Our model has three core components today, and the first part of it is really “getting on the playing field,” and that, to us, is just publishing great textbooks. We do still believe strongly in the value of a top expert in an author as the voice of the textbook, and we believe in the editorial development process that publishers put textbooks through. We think all of that actually works, and it generates really high-quality products, and we think that’s what customers want. We don’t think anyone was looking to go backwards in terms of any of that. So, on the front end, we still basically employ a traditional development process, and we still invest in that similarly to the way we did in our previous work with Pearson or McGraw-Hill where my partner [Jeff Shelstad] and I came from.
So, we get this product that basically starts off similarly. Where it starts to get really different is the second part of the model, and that’s really what we think of as “open licensing” or “open textbooks.” So, while we own the copyright to the textbook, or our authors do, we publish the book under a Creative Commons open license, and what that in effect does, is transfer legal rights to the user of that textbook, in this case it’s primarily faculty members, to be able to legally modify that book to suit their own course or curriculum. So, all of a sudden, without having to seek permissions from us for every kind of change they want to make, they have the legal right to reorganize the table of contents; to delete things they don’t cover; to insert links out to articles and readings on the Internet; to add their own case studies, projects, questions, exercises – whatever it is that they want to reassemble into that book they can.
If Flat World legally allows for remixing and customization, how do you handle customization for individual courses and professors without incurring massive costs?
We provide them not only with that legal foundation through the open license, but we also have a technology platform called MIYO or “Make It Your Own,” where they can do all of that really easily. So you can drag and drop chapters and sections into a new order, delete a section by clicking a trashcan. You can click on a paragraph and edit it; you can upload a Word document in between elements in our book, upload video from Youtube, and integrate videos directly into the book.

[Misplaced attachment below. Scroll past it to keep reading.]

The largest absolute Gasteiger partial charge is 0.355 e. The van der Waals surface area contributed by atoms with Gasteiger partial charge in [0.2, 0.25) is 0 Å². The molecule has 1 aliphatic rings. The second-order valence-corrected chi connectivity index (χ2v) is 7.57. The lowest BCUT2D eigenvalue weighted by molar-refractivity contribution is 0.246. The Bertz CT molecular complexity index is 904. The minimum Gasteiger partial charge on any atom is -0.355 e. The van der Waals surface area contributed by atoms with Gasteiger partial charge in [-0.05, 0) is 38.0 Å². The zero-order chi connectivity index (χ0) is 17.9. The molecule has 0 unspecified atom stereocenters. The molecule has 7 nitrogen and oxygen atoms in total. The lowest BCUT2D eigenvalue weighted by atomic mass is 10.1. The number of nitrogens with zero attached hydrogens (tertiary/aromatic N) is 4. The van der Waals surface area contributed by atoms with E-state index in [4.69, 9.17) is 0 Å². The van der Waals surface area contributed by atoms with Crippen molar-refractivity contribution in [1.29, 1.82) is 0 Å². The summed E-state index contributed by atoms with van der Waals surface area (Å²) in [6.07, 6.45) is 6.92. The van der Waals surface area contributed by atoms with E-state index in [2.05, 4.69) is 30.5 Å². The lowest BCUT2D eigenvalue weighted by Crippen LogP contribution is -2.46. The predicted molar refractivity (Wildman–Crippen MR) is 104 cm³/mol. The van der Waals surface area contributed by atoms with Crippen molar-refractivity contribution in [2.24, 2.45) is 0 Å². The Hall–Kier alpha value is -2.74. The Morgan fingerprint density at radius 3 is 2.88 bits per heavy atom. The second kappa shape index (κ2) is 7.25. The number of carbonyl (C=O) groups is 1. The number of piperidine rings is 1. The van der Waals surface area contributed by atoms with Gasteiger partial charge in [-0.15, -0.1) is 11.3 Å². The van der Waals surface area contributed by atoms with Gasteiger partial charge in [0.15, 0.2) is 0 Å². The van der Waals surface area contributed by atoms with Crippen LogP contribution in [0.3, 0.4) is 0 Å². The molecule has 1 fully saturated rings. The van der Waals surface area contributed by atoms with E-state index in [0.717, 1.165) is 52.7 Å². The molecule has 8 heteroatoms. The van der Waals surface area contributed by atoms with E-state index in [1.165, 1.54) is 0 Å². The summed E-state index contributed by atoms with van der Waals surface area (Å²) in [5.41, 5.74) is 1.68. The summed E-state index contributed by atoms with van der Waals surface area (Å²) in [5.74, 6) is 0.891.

Really it’s legally and technologically enabled for hyper-customization. We’ve built a kind of “digital-first” publishing architecture, meaning that when we make a book, we don’t really think of it as a book. A book is a kind of an end-output, but we think of it as a whole bunch of database objects. Every paragraph, every image, every video, everything has this unique ID to it, and what happens is: it’s all sitting there in the database, and all of a sudden a customer comes into this MIYO platform and moves things around, inserts things, etc.
But, we don’t really make a new book. What we do is really have the original database objects and now pointers to some new stuff that exists. When the user clicks “publish my book for my class,” it automatically compiles all those objects in the database, including any changes, into a new thing, and it rebuilds the table of contents, regenerates the index page references, updates every figure number on the fly. Then it just runs that new set of objects through a bunch of different “transforms”: For example, it will run through a software program we written to create a PDF file that looks like a textbook; it’ll run it through a different transform and create a .mobi file for the Kindle; it’ll do a different for the EPUB file for the iPad and all the other readers out there. It’ll do a different transform to generate accessible versions for students who have print or learning disabilities.
The platform kicks out, on the fly, a whole bunch of different formats, and within minutes, they are sitting in the shopping cart, priced and available for students to purchase, and each has its own unique customized ISBN automatically assigned.
So that’s the second part of the model, to enable a hyper-level of customization with no additional costs to us as the publisher. It’s all automated: The faculty can make changes, they can click publish, it all gets automatically regenerated, rebuilt, and it’s all sitting there. The incremental costs to us as the publisher is absolutely nothing.
And what about the value for students? How do you account for differences in student needs and reading habits?
So what we really think about publishing today is that we need to be “end-stage agnostic” or “platform agnostic” in terms of how the consumer wants to read that book, because we really don’t know. I think we’d be guessing if we thought we could understand how people want to read books for the next ten years. So, what we try to do is build the architecture such that we could build these “transforms,” and as new things come along, we should be able to take that existing set of database objects and create something new from them, that may not even exist yet today.
But, today at least, when a student shows up in a class, they have a wide range of options, and the first one is pretty disruptive, and that’s the free web-based book. We really are building a freemium model here, where the student could come in, and they could read an HTML book online with an Internet connection – it’s got search, it’s got note-taking, all that stuff, and it’s read through a browser. And it doesn’t cost them a nickel to do that.